Tailoring psychological interventions for ethnically diverse dementia caregivers

Dolores Gallagher-Thompson, William Haley, De Lois Guy, Mark Rupert, Trinidad Argüelles, L. Mc Kenzie Zeiss, Corinne Long, Sharon Tennstedt, Marcia Ory

Research output: Contribution to journalReview articlepeer-review

66 Scopus citations


Alzheimer's disease and other dementias are common disorders that widely affect older adults of all races and ethnicities. Although there has been considerable research focusing on the stress experienced by family caregivers of patients with dementia, there has been little work to guide clinicians in tailoring interventions to the special needs of racially and ethnically diverse families. This paper reviews guidelines for creating culturally competent interventions, as well as reviewing the literature on racial, ethnic, and cultural differences in the stress associated with caregiving for a family member with dementia. The paper then presents three intervention programs (adapted from existing treatments) that were tailored to be sensitive to cultural issues in care-giving among African Americans, Cuban Americans, and Mexican Americans. Results and directions for future research gathered from these intervention programs are presented and implications for clinicians and researchers are discussed.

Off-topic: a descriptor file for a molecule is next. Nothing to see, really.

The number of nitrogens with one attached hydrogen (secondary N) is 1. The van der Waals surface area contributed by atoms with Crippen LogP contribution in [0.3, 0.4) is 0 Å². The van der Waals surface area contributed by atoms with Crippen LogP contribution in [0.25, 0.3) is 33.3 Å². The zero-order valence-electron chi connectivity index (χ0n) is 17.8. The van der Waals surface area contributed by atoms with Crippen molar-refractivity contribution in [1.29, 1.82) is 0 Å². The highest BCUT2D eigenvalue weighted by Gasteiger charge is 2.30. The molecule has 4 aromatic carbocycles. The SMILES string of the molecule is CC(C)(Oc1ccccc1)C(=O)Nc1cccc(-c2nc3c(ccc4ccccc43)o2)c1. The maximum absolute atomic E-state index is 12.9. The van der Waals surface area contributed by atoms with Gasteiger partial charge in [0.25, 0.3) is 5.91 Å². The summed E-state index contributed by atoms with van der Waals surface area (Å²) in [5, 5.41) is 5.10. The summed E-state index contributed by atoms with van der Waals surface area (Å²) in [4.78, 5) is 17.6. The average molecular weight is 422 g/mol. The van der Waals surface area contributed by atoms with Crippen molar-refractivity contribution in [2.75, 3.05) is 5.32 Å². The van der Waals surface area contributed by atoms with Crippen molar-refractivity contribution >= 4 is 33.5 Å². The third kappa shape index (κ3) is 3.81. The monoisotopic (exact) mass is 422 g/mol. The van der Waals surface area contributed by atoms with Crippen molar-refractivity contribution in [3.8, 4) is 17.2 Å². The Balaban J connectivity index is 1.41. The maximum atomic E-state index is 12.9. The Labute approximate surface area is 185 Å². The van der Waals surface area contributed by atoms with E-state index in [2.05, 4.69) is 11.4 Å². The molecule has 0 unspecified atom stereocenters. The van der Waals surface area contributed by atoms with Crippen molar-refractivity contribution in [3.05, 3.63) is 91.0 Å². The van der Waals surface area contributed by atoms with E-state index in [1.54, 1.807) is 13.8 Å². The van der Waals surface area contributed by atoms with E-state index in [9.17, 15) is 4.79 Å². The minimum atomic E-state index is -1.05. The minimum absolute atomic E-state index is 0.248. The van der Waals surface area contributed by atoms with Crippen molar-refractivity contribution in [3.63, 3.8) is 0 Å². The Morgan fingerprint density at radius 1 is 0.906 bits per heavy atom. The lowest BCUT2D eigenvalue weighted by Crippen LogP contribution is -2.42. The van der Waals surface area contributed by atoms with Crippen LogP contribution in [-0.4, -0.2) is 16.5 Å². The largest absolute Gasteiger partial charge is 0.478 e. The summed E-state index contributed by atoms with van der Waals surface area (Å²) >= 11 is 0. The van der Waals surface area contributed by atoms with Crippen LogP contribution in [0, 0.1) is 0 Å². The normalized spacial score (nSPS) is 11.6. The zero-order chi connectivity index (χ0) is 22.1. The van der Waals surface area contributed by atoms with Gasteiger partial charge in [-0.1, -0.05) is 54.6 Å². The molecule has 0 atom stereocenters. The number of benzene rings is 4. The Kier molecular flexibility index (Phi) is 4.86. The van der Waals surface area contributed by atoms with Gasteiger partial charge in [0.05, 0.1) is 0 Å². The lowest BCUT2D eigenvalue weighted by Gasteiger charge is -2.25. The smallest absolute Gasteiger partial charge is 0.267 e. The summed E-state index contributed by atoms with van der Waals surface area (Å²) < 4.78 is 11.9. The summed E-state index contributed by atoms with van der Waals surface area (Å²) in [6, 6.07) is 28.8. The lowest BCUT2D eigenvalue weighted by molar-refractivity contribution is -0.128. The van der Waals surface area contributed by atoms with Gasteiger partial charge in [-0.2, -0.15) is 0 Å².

Original languageEnglish (US)
Pages (from-to)423-438
Number of pages16
JournalClinical Psychology: Science and Practice
Issue number4
StatePublished - 2003


  • Caregivers
  • Caregiving
  • Dementia
  • Diversity
  • Ethnicity
  • Intervention

ASJC Scopus subject areas

  • Clinical Psychology


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